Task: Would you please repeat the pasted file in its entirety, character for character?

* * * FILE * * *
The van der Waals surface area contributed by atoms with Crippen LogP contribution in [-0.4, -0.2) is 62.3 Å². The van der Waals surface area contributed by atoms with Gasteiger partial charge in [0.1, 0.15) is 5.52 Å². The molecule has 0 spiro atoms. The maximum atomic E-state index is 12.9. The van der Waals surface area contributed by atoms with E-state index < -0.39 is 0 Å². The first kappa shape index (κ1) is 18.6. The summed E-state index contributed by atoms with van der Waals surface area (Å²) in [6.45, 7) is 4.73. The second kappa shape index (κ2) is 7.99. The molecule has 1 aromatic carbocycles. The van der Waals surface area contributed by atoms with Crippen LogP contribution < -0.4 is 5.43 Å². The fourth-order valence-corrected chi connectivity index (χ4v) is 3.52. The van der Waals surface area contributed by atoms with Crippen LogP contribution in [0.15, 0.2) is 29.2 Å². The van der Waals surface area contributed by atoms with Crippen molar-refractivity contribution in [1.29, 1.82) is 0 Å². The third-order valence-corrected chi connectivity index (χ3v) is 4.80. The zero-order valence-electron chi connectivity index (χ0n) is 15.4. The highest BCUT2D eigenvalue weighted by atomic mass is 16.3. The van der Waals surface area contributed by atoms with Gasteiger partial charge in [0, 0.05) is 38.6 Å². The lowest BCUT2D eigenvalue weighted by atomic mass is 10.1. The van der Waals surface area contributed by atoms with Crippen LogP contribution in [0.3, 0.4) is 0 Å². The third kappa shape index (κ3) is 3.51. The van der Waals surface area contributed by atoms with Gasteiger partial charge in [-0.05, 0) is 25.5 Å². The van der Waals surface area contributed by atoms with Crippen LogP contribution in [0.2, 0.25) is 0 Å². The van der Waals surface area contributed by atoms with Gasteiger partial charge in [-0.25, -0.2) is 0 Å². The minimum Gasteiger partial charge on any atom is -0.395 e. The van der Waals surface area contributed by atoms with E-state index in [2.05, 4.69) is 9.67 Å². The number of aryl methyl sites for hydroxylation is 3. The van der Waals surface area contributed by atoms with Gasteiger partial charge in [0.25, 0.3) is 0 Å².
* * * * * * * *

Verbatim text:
The van der Waals surface area contributed by atoms with Crippen LogP contribution in [-0.4, -0.2) is 62.3 Å². The van der Waals surface area contributed by atoms with Gasteiger partial charge in [0.1, 0.15) is 5.52 Å². The molecule has 0 spiro atoms. The maximum atomic E-state index is 12.9. The van der Waals surface area contributed by atoms with E-state index < -0.39 is 0 Å². The first kappa shape index (κ1) is 18.6. The summed E-state index contributed by atoms with van der Waals surface area (Å²) in [6.45, 7) is 4.73. The second kappa shape index (κ2) is 7.99. The molecule has 1 aromatic carbocycles. The van der Waals surface area contributed by atoms with Crippen LogP contribution < -0.4 is 5.43 Å². The fourth-order valence-corrected chi connectivity index (χ4v) is 3.52. The van der Waals surface area contributed by atoms with Crippen LogP contribution in [0.15, 0.2) is 29.2 Å². The van der Waals surface area contributed by atoms with Crippen molar-refractivity contribution in [1.29, 1.82) is 0 Å². The third-order valence-corrected chi connectivity index (χ3v) is 4.80. The zero-order valence-electron chi connectivity index (χ0n) is 15.4. The highest BCUT2D eigenvalue weighted by atomic mass is 16.3. The van der Waals surface area contributed by atoms with Gasteiger partial charge in [0, 0.05) is 38.6 Å². The lowest BCUT2D eigenvalue weighted by atomic mass is 10.1. The van der Waals surface area contributed by atoms with Crippen LogP contribution in [0.3, 0.4) is 0 Å². The third kappa shape index (κ3) is 3.51. The van der Waals surface area contributed by atoms with Gasteiger partial charge in [-0.05, 0) is 25.5 Å². The van der Waals surface area contributed by atoms with Crippen LogP contribution in [0.2, 0.25) is 0 Å². The van der Waals surface area contributed by atoms with Gasteiger partial charge in [-0.25, -0.2) is 0 Å². The minimum Gasteiger partial charge on any atom is -0.395 e. The van der Waals surface area contributed by atoms with E-state index in [2.05, 4.69) is 9.67 Å². The number of aryl methyl sites for hydroxylation is 3. The van der Waals surface area contributed by atoms with Gasteiger partial charge in [0.25, 0.3) is 0 Å².